P O'Neill 05.14.07 at 7:07 pm

I think Daragh is right to be thinking about Russia, although I wouldn’t be surprised if the Uzbek case might be one where the German intransigence reflects some backdoor cooperation with Russia and not necessarily some geopolitical conflict with them.


Richard 05.14.07 at 7:08 pm

I am also puzzled: if it were Turkmenistan, I’d get it (though for the moment Russia and Ukraine still control the taps on Turkmen gas). It’s a long limb for a seemingly small issue – is there anything special about the particular individuals involved?

A few years ago, a large German car manufacturer paid to have Karimov’s notorious book of his own wisdom translated into German and distributed there.
Well, the first volume of Turkmenbashi’s Rukhname was translated into, what, 26 languages by would-be foreign investors? And it’s got a far more corrosive history. Really, agreeing to translate these books is such a cheap bit of diplomacy, like recognising national monuments, that I wonder how much weight it can actually carry. Who really cares (beside Karimov)?


P O'Neill 05.14.07 at 7:23 pm

Richard, in the Turkmen case, the book translations were a part of the overall cult of personality, not just a little bit of side diplomacy. And who knows what fees are being paid for the overseas “rights” to these books.


Daragh McDowell 05.14.07 at 7:30 pm

Thanks for that insight on 10 P O’Neil. I have to admit it wasn’t an angle I’d thought of.

And yeah, if we can see a list of the 4 that Germany is talking about exempting it might be helpful. If its some state apparatchik who can serve as a go-between, then the harm may be mild relative to the potential good. If its Karimov’s daughter (Gulnora, described as the Uzbek Paris Hilton which does not begin to describe her repellence) then the line should probably be held.


luc 05.14.07 at 8:35 pm

This here looks like a good explanation.

Germany still has a miltary base there that is supposed to be essential for NATO operations in Afghanistan. So they wanted the new minister of defense off the list.

And if I read it correctly Germany is probably under some pressure from the US to maintain that base.


Daragh McDowell 05.14.07 at 8:48 pm

Well since the US base in Manas seems to be hanging by a very thin thread, that sounds like a very probable explanation.


Maria 05.15.07 at 6:45 am

Richard (11), you’re right. The anecdote was actually about Turkmenbashi’s book of wisdom – my mistake.


Daragh McDowell 05.15.07 at 8:54 am

Ahhh the Ruhnama… I can’t wait till Hodges Figges starts stocking it in Penguin Classics format. Anybody know when we can expect an English version of its sequel, the Mahribanlarym?


Richard 05.15.07 at 9:03 pm

Anybody know when we can expect an English version of its sequel, the Mahribanlarym?

I actually sincerely hope someone gets around to it. I can’t do it, but I understand there’s all sorts of stuff about the Seljuk sultans in there, which I could really do with to complete my paper on Bashi-ism and monuments. I don’t care a jot for assessments of artistic merit, or whether Bashi knew historical truth from his elbow, and enough other people have laughed at the books that I don’t feel I have to join in – but I am interested in the stories he insisted every schoolchild, job candidate and driver should know. He clearly had his reasons.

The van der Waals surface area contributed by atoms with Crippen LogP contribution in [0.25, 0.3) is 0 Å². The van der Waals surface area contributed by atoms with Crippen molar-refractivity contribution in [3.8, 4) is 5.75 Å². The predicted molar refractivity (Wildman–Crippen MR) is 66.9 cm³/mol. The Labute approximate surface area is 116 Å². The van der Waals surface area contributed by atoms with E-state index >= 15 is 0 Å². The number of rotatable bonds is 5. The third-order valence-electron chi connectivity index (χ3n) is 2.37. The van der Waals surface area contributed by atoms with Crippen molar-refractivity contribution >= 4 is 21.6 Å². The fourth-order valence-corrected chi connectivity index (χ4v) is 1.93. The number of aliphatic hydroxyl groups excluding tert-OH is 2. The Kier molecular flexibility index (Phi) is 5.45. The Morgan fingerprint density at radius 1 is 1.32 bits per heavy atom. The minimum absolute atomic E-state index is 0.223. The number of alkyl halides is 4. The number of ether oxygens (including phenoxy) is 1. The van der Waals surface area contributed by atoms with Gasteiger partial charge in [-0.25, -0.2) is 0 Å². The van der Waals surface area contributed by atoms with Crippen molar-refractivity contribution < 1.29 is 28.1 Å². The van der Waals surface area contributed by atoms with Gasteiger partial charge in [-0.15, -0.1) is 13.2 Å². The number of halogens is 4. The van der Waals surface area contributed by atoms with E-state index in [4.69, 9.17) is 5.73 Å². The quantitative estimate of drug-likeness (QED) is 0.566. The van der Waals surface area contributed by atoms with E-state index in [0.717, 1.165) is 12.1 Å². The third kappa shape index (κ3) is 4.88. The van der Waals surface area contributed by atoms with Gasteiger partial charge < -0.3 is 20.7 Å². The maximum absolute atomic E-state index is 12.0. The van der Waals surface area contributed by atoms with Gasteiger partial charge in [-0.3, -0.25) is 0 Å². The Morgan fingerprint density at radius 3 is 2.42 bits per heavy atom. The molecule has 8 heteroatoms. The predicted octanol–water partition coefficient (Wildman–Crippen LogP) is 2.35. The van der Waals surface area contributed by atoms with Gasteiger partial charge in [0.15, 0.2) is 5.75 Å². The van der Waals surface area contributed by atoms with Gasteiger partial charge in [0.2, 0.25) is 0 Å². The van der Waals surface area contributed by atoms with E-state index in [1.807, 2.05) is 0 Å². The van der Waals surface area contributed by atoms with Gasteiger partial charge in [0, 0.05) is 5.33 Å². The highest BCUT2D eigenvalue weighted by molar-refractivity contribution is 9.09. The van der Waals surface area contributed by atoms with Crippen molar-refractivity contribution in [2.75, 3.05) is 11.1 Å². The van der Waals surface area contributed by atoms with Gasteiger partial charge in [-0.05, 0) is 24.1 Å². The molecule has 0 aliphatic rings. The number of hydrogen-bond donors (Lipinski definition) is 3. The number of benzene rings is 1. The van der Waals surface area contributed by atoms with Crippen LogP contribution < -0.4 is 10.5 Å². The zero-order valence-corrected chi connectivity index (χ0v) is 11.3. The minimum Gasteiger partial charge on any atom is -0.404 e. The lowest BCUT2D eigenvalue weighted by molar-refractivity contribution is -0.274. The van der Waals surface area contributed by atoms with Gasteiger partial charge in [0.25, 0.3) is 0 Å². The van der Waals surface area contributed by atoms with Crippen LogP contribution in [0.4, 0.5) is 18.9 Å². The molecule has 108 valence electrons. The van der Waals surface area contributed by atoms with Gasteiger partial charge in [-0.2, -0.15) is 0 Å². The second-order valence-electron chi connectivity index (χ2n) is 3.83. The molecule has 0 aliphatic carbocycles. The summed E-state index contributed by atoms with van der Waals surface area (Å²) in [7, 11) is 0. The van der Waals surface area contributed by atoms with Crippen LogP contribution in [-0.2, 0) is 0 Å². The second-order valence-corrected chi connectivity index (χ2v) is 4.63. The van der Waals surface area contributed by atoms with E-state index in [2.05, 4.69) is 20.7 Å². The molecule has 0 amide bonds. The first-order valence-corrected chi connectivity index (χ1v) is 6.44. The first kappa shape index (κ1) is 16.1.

David 05.15.07 at 11:34 pm

“the Uzbek government shot dead about 200 protesters in Andijan in May, 2005”

I’ve heard as high as 700. Where is the 200 from?

Not for nothing, but the US has been sniffing around Karimov’s table too in recent months. Richard Boucher visited there not too long ago to deliver a spineless, nonsensical message of drek. And what’s more he was rebuffed by Karimov, who subsequently met with Putin at Sochi (the Russian Crawford).

To say that the US was kicked out of theor airbase for protesting the massacre is begging the question. I really think that the only reason we protested at all was because we knew that Karimov was warming up to Putin even then, and we hoped that by raising our voice to a schoolmarmish scold we would spur elements in Uzbekistan to stage a true revolution. (There really is this weird and misplaced idealism about what these color revolutions were or are. Democracy triumphant? Not so far…)

The Carnegie Endowmment has had a video of the massacre on their site for a while. You can see it here…


It’s a government job, so you can hear a lot of “Allah Akhbar” in the background, you know, to make it seem like this was all radical fundamentalists ready to overthrow a democratic government…

One final thing: in Craig Murray’s “Murder in Samarkand,” he tells how after the Rose Revolution, the ousted Eduard Shevardnadze (former Gorbachev Foreign Minister and architect of Perestroika) flew to Tashkent and warned Karimov of the danger of the spread of the color revolutions and to watch out for those foreign NGOs.

There’s a picture of them together.

That Shevardnadze would be cozy with Karimov was surprising (to me anyway…I’d heard about the corruption etc.) and sad.


Nathan 05.16.07 at 12:09 am

Daragh, this:

The West’s reaction to the Andizhan massacre, while absolutely the right moral position to take, had the effect of completely eroding almost all Western influence in Central Asia and cementing Sino-Russian hegemony in the region.